La Paz, BOLIVIA—President Evo Morales wants Bolivia to become the “energy heart of Latin America,” producing many times more electricity than it consumes and exporting it all across the continent. The key to these grand ambitions will be hydroelectric power, with several megaprojects planned. But these dams are proving controversial for their social, environmental and economic consequences—and for the way the government is trying to push them through.
There are three main projects at different stages of development. The Rio Madera complex is a set of four dams in the northeast of the country, near the border with Brazil; two of its dams have been built. The Chepete-El Bala complex—located in the Amazon between Madidi National Park, one of the most biodiverse protected areas in the world, and the Pilon Lajas Biosphere Reserve—is currently on hold. The Rositas complex, a set of seven dams, is planned for Santa Cruz, the largest of Bolivia’s nine departments, bordering Brazil and Paraguay. The first and largest of the Rositas dams has its financing secured and construction contracted, pending a potential referendum. Between them, these projects will produce the bulk of the 10 gigawatts of hydroelectric power that the government is targeting.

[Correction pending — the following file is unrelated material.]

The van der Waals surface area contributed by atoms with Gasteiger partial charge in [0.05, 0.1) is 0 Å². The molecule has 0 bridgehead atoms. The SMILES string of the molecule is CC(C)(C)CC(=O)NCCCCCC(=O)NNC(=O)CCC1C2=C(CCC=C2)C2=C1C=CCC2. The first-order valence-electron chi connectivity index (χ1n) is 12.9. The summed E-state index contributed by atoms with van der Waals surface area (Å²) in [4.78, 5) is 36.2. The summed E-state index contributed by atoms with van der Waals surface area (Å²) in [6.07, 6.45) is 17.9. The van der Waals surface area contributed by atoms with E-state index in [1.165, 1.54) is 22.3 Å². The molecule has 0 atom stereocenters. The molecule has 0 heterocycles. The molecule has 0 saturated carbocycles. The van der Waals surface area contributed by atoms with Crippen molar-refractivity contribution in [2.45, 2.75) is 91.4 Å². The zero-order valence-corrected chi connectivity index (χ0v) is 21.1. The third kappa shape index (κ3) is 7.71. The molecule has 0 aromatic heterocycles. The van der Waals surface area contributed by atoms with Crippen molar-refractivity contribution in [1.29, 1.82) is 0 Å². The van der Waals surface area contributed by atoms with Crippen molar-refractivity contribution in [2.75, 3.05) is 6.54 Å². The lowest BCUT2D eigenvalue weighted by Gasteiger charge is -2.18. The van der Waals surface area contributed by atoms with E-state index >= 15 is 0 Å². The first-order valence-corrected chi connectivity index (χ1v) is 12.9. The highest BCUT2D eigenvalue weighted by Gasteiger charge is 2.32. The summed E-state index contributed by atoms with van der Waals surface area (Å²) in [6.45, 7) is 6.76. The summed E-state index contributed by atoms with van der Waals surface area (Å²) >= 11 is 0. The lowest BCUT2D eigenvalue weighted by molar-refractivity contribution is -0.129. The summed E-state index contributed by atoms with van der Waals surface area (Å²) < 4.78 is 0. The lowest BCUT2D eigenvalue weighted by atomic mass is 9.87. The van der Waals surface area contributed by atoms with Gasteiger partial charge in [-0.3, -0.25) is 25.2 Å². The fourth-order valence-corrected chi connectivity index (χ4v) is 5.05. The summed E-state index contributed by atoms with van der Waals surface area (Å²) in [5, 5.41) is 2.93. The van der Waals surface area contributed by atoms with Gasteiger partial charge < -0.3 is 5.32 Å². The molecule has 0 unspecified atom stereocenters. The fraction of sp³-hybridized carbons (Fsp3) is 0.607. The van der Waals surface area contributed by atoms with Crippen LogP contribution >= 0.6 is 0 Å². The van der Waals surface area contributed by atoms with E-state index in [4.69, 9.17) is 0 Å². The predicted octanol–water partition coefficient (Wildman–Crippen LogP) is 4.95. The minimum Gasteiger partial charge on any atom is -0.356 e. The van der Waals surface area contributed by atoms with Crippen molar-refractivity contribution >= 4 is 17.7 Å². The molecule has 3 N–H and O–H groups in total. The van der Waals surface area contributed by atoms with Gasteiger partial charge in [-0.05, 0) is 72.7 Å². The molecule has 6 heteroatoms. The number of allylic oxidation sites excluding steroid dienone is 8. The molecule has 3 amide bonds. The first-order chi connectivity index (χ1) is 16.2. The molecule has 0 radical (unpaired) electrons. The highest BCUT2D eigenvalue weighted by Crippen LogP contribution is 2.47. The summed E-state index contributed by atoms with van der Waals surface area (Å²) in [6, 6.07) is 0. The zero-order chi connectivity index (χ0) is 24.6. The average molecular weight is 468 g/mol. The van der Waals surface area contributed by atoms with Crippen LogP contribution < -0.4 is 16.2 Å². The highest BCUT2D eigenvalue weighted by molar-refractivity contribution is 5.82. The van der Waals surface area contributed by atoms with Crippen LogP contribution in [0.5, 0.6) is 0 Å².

Bolivia has a history of hydroelectric power projects, taking advantage of the fact that it contains regions both high in the Andes and low in the Amazon, which together provide the key ingredients: water and descent. But these new dams are mostly in flat areas of tropical forests—ecosystems that they would reshape. The Chepete-El Bala complex, for example, would hold water for six months in a space covering some 680 square kilometers, and up to 200 meters deep. Critics say it would be an immense swamp, exuding great amounts of methane, a greenhouse gas. That environmental damage would be exacerbated by the deforestation that comes with the required roads and transmission lines. These dams, it is clear, would not be “green” projects.